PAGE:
36. And Delany mysteriously forgot this: – gay, out and black – he was published in 1962 when he was 20 and received Nebula Awards when he was 24 and 25. In other words he was immediately accepted and honored. In fact, starting at age 24 with his sixth published novel, Delany won the second and third Nebula Awards ever given for best novel, and was nominated for the 11th and 12th awards presented for best novel in Nebula history. Delany was also nominated for the 1st and 4th Nebulas ever presented for best novella, won the 5th award ever presented for best novelette, and polished that off with having two nominations in the same year for the third award ever presented for best short story, one being the winner. At that same time Delany got three consecutive Hugo nominations for best novel in ’67, ’68 and ’69, nominations for the first and second Hugos ever given for best novella, and a nomination and win for best short story in ’68 and ’70. That hardly jibes with a career that has “been strangled at birth,” and neither does N.K. Jemisin’s.

    Jemisin’s first novel was nominated for a Hugo, Nebula and World Fantasy Award and she had a short story nominated for a Hugo and Nebula that same year. Her second novel was nominated for a Nebula Award. Her third novel was nominated for Nebula and World Fantasy Awards. Given that Jemisin’s a writer, her grasp on what her phrase “strangled at birth” means is non-existent and her assertion imaginary.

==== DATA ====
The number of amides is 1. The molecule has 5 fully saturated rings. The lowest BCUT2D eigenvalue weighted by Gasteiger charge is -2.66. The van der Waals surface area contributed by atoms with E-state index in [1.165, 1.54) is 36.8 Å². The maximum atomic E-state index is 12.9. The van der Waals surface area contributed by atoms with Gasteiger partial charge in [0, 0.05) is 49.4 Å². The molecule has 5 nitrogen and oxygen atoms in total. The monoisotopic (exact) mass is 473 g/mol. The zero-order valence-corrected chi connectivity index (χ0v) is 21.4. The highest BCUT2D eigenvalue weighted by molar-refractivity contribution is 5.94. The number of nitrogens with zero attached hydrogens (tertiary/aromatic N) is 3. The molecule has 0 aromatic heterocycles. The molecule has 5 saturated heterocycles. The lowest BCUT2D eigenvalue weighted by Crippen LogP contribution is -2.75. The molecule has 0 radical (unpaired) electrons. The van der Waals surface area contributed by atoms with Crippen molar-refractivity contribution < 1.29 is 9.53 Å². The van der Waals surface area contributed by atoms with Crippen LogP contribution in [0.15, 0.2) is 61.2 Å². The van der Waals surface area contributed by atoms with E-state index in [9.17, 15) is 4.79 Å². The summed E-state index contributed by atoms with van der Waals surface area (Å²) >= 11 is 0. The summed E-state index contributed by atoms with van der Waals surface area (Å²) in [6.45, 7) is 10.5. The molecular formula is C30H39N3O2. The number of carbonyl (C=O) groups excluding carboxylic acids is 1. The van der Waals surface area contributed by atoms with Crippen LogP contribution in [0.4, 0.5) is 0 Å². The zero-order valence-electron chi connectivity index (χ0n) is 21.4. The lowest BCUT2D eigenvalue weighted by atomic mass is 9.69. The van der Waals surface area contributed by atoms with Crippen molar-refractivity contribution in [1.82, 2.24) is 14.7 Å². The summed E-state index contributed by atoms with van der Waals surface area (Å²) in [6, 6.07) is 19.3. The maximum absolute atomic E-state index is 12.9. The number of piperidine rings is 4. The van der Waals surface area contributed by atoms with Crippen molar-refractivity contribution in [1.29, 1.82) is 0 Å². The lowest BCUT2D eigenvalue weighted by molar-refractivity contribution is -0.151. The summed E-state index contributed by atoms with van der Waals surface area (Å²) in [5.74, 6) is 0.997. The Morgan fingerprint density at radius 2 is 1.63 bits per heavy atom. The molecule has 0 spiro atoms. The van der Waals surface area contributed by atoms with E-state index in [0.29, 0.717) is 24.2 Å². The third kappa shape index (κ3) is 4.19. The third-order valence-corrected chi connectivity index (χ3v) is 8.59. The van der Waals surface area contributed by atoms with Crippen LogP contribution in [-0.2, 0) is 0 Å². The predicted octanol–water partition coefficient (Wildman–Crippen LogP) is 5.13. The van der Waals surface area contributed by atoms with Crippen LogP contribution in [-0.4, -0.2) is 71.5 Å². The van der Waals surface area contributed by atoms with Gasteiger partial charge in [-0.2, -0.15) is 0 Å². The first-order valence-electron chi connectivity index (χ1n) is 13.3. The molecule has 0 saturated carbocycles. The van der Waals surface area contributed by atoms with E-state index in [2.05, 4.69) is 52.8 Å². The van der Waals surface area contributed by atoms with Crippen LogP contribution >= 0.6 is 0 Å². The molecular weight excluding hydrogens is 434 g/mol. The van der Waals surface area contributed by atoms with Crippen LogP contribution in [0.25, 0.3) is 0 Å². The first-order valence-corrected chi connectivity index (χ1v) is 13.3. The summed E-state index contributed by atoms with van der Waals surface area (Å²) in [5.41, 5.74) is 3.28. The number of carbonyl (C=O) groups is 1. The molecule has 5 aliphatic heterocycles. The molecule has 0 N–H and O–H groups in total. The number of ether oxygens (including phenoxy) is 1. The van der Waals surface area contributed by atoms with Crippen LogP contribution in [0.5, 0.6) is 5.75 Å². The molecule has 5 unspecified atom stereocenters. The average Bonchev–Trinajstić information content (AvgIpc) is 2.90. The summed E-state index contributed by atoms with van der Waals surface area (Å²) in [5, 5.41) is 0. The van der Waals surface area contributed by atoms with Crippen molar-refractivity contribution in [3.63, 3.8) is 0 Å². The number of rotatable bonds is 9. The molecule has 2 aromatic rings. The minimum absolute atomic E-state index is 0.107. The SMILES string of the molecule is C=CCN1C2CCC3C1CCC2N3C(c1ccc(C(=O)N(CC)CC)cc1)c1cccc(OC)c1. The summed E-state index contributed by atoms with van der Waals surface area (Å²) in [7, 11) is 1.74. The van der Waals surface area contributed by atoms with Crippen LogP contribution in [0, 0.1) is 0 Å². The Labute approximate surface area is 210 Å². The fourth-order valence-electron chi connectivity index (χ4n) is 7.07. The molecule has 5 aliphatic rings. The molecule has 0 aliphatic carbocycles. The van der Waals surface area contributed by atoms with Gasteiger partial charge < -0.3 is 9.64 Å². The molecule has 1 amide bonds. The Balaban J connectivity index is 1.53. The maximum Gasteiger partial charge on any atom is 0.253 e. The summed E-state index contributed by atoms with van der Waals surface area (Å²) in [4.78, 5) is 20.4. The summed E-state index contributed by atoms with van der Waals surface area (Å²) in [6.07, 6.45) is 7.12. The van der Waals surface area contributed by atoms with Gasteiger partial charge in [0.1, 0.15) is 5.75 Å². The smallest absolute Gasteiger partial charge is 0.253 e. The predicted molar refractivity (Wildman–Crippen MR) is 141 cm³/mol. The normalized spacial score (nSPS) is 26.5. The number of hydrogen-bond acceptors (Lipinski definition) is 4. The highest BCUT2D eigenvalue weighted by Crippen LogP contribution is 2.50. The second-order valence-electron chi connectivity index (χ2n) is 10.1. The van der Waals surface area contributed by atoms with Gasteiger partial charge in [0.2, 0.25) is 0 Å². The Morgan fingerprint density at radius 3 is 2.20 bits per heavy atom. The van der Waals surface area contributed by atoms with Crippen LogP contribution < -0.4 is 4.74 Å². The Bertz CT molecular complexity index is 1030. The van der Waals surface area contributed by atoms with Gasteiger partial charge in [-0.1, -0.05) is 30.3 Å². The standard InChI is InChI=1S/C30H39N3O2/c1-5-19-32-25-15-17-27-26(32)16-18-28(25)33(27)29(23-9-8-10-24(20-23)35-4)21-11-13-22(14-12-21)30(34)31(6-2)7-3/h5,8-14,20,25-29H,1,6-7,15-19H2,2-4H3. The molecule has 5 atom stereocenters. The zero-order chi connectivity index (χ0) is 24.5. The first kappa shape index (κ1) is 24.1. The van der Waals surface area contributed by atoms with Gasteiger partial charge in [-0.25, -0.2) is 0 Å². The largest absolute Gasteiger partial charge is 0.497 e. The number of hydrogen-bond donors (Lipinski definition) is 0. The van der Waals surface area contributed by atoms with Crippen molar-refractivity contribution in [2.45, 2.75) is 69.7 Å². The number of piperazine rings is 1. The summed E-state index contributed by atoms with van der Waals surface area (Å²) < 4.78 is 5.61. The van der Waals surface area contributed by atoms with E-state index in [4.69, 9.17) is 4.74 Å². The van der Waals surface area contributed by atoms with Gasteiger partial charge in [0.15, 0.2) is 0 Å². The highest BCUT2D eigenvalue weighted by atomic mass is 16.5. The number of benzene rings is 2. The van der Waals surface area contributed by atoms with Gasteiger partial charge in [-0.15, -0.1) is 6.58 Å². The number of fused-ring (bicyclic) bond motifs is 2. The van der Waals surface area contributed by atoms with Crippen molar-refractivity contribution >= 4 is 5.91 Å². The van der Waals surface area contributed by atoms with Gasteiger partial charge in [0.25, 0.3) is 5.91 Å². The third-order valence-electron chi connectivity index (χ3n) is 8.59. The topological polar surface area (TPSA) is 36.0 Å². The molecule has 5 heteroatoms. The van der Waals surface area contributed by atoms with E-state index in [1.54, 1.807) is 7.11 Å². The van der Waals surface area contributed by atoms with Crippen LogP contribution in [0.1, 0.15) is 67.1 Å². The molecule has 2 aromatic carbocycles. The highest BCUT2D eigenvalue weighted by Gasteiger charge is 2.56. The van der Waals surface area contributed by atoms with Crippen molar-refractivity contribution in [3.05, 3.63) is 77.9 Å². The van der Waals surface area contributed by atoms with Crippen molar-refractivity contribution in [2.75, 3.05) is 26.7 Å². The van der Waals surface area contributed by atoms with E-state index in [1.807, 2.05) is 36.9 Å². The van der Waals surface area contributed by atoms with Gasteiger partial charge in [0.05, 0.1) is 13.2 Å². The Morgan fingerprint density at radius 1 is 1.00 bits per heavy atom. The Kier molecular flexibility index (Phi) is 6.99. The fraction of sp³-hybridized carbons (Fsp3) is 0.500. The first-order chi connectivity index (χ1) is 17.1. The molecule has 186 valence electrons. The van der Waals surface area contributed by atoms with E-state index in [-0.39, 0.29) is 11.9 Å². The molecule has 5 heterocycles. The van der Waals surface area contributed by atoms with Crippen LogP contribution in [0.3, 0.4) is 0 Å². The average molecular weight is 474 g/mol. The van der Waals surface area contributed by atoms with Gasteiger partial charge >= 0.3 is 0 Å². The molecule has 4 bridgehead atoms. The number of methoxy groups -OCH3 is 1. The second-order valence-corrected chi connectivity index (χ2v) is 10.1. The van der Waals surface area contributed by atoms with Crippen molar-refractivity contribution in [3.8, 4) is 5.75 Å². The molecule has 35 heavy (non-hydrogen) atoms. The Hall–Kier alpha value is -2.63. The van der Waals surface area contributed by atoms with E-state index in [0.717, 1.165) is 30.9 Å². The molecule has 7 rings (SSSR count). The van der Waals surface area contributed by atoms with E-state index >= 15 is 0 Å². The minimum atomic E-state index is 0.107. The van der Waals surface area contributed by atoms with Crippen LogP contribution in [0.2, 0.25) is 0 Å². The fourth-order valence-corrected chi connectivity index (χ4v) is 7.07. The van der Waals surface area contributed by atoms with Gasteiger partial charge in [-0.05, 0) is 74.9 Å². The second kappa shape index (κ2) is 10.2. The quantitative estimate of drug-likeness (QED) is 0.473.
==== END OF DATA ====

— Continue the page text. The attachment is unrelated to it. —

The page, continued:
The purposeful exclusion of non-whites, women and gay people from SFF is an urban myth. The truth was they simply weren’t there. When they appeared Ursula K. Le Guin was published as soon as she started writing SF in the early ’60s and novels published in 1969 and 1974 each won both Hugo and Nebula Awards. Joanna Russ was gay and out and her SF was published when she was 22, in 1959. She won a Nebula in 1972 and a Hugo in 1982.

  37. Chris, look in the mirror. Every complaint and response to my list you’ve mentioned can be turned on you and yours without resorting to hyperbole.

    “Nobody is trying to take away your voices.”

    Baloney. That’s the entire point of labeling as misogynists, as facists, as sheep who don’t have the integrity to read what they nominate. Disqualify the opinion and disqualify the person so they don’t matter to the conversation. Few Sad Puppies critics have tried to indulge in anything but that.

    “When people assert the awards have problems largely on the basis of “my stuff didn’t win!”